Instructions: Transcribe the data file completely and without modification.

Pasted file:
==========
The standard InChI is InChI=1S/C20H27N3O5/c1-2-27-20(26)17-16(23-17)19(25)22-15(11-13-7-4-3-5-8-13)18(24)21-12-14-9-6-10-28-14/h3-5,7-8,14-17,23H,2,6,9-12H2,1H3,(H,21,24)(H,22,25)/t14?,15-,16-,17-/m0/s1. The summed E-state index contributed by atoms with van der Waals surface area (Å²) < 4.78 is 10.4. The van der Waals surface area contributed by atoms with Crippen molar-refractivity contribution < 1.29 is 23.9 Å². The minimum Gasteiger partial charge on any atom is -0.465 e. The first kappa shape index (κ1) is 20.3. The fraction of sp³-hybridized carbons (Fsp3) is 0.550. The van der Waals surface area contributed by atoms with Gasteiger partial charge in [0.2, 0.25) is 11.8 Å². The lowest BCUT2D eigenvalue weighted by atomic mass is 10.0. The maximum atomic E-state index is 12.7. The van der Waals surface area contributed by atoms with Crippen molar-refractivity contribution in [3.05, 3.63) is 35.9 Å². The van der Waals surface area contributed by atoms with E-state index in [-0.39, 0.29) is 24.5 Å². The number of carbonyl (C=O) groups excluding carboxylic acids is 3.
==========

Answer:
The standard InChI is InChI=1S/C20H27N3O5/c1-2-27-20(26)17-16(23-17)19(25)22-15(11-13-7-4-3-5-8-13)18(24)21-12-14-9-6-10-28-14/h3-5,7-8,14-17,23H,2,6,9-12H2,1H3,(H,21,24)(H,22,25)/t14?,15-,16-,17-/m0/s1. The summed E-state index contributed by atoms with van der Waals surface area (Å²) < 4.78 is 10.4. The van der Waals surface area contributed by atoms with Crippen molar-refractivity contribution < 1.29 is 23.9 Å². The minimum Gasteiger partial charge on any atom is -0.465 e. The first kappa shape index (κ1) is 20.3. The fraction of sp³-hybridized carbons (Fsp3) is 0.550. The van der Waals surface area contributed by atoms with Gasteiger partial charge in [0.2, 0.25) is 11.8 Å². The lowest BCUT2D eigenvalue weighted by atomic mass is 10.0. The maximum atomic E-state index is 12.7. The van der Waals surface area contributed by atoms with Crippen molar-refractivity contribution in [3.05, 3.63) is 35.9 Å². The van der Waals surface area contributed by atoms with E-state index in [-0.39, 0.29) is 24.5 Å². The number of carbonyl (C=O) groups excluding carboxylic acids is 3.